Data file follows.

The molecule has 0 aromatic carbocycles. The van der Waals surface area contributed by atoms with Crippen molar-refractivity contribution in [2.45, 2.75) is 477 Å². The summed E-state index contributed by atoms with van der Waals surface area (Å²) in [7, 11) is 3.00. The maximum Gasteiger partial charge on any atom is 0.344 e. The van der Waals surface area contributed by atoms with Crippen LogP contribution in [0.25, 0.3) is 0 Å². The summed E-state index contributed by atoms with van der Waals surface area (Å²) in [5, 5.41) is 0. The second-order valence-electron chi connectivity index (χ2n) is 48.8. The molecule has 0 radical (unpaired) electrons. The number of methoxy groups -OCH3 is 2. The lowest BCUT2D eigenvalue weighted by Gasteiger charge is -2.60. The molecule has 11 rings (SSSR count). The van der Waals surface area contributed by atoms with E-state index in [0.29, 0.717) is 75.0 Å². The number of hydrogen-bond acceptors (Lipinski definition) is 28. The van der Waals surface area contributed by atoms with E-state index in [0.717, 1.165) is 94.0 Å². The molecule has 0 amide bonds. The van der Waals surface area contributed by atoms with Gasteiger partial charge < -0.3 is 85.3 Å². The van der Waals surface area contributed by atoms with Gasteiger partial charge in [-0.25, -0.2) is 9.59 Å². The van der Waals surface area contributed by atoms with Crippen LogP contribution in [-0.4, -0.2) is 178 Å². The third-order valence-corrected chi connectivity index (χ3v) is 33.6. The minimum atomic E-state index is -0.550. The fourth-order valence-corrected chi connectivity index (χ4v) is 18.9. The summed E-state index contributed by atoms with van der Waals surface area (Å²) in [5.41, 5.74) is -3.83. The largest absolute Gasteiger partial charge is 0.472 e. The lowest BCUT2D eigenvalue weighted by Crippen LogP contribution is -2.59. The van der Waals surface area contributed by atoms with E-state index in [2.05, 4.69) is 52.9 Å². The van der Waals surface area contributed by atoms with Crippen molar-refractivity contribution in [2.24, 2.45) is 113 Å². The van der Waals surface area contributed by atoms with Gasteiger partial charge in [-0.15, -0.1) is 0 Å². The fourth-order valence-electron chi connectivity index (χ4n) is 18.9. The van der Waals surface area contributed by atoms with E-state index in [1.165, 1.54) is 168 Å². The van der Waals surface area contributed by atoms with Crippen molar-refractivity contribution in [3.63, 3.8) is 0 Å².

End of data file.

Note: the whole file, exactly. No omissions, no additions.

The molecule has 0 aromatic carbocycles. The van der Waals surface area contributed by atoms with Crippen molar-refractivity contribution in [2.45, 2.75) is 477 Å². The summed E-state index contributed by atoms with van der Waals surface area (Å²) in [7, 11) is 3.00. The maximum Gasteiger partial charge on any atom is 0.344 e. The van der Waals surface area contributed by atoms with Crippen LogP contribution in [0.25, 0.3) is 0 Å². The summed E-state index contributed by atoms with van der Waals surface area (Å²) in [5, 5.41) is 0. The second-order valence-electron chi connectivity index (χ2n) is 48.8. The molecule has 0 radical (unpaired) electrons. The number of methoxy groups -OCH3 is 2. The lowest BCUT2D eigenvalue weighted by Gasteiger charge is -2.60. The molecule has 11 rings (SSSR count). The van der Waals surface area contributed by atoms with E-state index in [0.29, 0.717) is 75.0 Å². The number of hydrogen-bond acceptors (Lipinski definition) is 28. The van der Waals surface area contributed by atoms with E-state index in [0.717, 1.165) is 94.0 Å². The molecule has 0 amide bonds. The van der Waals surface area contributed by atoms with Gasteiger partial charge < -0.3 is 85.3 Å². The van der Waals surface area contributed by atoms with Gasteiger partial charge in [-0.25, -0.2) is 9.59 Å². The van der Waals surface area contributed by atoms with Crippen LogP contribution in [-0.4, -0.2) is 178 Å². The third-order valence-corrected chi connectivity index (χ3v) is 33.6. The minimum atomic E-state index is -0.550. The fourth-order valence-corrected chi connectivity index (χ4v) is 18.9. The summed E-state index contributed by atoms with van der Waals surface area (Å²) in [5.41, 5.74) is -3.83. The largest absolute Gasteiger partial charge is 0.472 e. The lowest BCUT2D eigenvalue weighted by Crippen LogP contribution is -2.59. The van der Waals surface area contributed by atoms with E-state index in [2.05, 4.69) is 52.9 Å². The van der Waals surface area contributed by atoms with Crippen molar-refractivity contribution in [2.24, 2.45) is 113 Å². The van der Waals surface area contributed by atoms with Gasteiger partial charge in [-0.15, -0.1) is 0 Å². The fourth-order valence-electron chi connectivity index (χ4n) is 18.9. The van der Waals surface area contributed by atoms with E-state index in [1.165, 1.54) is 168 Å². The van der Waals surface area contributed by atoms with Crippen molar-refractivity contribution in [3.63, 3.8) is 0 Å².